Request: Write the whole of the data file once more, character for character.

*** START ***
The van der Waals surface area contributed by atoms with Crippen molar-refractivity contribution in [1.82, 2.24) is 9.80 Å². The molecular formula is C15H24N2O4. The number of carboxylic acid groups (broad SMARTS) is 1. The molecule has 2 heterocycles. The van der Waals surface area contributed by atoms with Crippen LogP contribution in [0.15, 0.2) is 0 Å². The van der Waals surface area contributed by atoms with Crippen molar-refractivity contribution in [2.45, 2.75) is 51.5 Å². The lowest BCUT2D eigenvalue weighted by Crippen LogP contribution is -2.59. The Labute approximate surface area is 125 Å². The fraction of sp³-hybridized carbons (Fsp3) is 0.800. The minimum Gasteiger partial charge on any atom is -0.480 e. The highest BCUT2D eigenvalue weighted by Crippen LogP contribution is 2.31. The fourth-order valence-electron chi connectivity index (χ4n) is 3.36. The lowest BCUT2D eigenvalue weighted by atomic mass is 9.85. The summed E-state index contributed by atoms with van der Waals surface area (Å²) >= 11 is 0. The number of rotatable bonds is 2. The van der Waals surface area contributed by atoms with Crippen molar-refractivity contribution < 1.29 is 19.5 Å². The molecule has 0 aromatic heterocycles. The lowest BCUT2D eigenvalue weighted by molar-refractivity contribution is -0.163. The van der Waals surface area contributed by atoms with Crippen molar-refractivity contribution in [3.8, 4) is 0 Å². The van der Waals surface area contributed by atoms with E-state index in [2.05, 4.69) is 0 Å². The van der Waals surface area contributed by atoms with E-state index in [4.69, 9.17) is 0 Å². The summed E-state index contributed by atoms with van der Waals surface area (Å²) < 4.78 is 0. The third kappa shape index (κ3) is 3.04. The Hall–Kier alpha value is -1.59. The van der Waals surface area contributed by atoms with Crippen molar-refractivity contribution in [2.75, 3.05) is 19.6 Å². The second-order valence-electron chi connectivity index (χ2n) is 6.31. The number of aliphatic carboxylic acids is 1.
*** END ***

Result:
The van der Waals surface area contributed by atoms with Crippen molar-refractivity contribution in [1.82, 2.24) is 9.80 Å². The molecular formula is C15H24N2O4. The number of carboxylic acid groups (broad SMARTS) is 1. The molecule has 2 heterocycles. The van der Waals surface area contributed by atoms with Crippen LogP contribution in [0.15, 0.2) is 0 Å². The van der Waals surface area contributed by atoms with Crippen molar-refractivity contribution in [2.45, 2.75) is 51.5 Å². The lowest BCUT2D eigenvalue weighted by Crippen LogP contribution is -2.59. The Labute approximate surface area is 125 Å². The fraction of sp³-hybridized carbons (Fsp3) is 0.800. The minimum Gasteiger partial charge on any atom is -0.480 e. The highest BCUT2D eigenvalue weighted by Crippen LogP contribution is 2.31. The fourth-order valence-electron chi connectivity index (χ4n) is 3.36. The lowest BCUT2D eigenvalue weighted by atomic mass is 9.85. The summed E-state index contributed by atoms with van der Waals surface area (Å²) >= 11 is 0. The number of rotatable bonds is 2. The van der Waals surface area contributed by atoms with Crippen molar-refractivity contribution < 1.29 is 19.5 Å². The molecule has 0 aromatic heterocycles. The lowest BCUT2D eigenvalue weighted by molar-refractivity contribution is -0.163. The van der Waals surface area contributed by atoms with Crippen molar-refractivity contribution in [3.8, 4) is 0 Å². The van der Waals surface area contributed by atoms with E-state index in [2.05, 4.69) is 0 Å². The van der Waals surface area contributed by atoms with E-state index in [4.69, 9.17) is 0 Å². The summed E-state index contributed by atoms with van der Waals surface area (Å²) < 4.78 is 0. The third kappa shape index (κ3) is 3.04. The Hall–Kier alpha value is -1.59. The van der Waals surface area contributed by atoms with Crippen molar-refractivity contribution in [2.75, 3.05) is 19.6 Å². The second-order valence-electron chi connectivity index (χ2n) is 6.31. The number of aliphatic carboxylic acids is 1.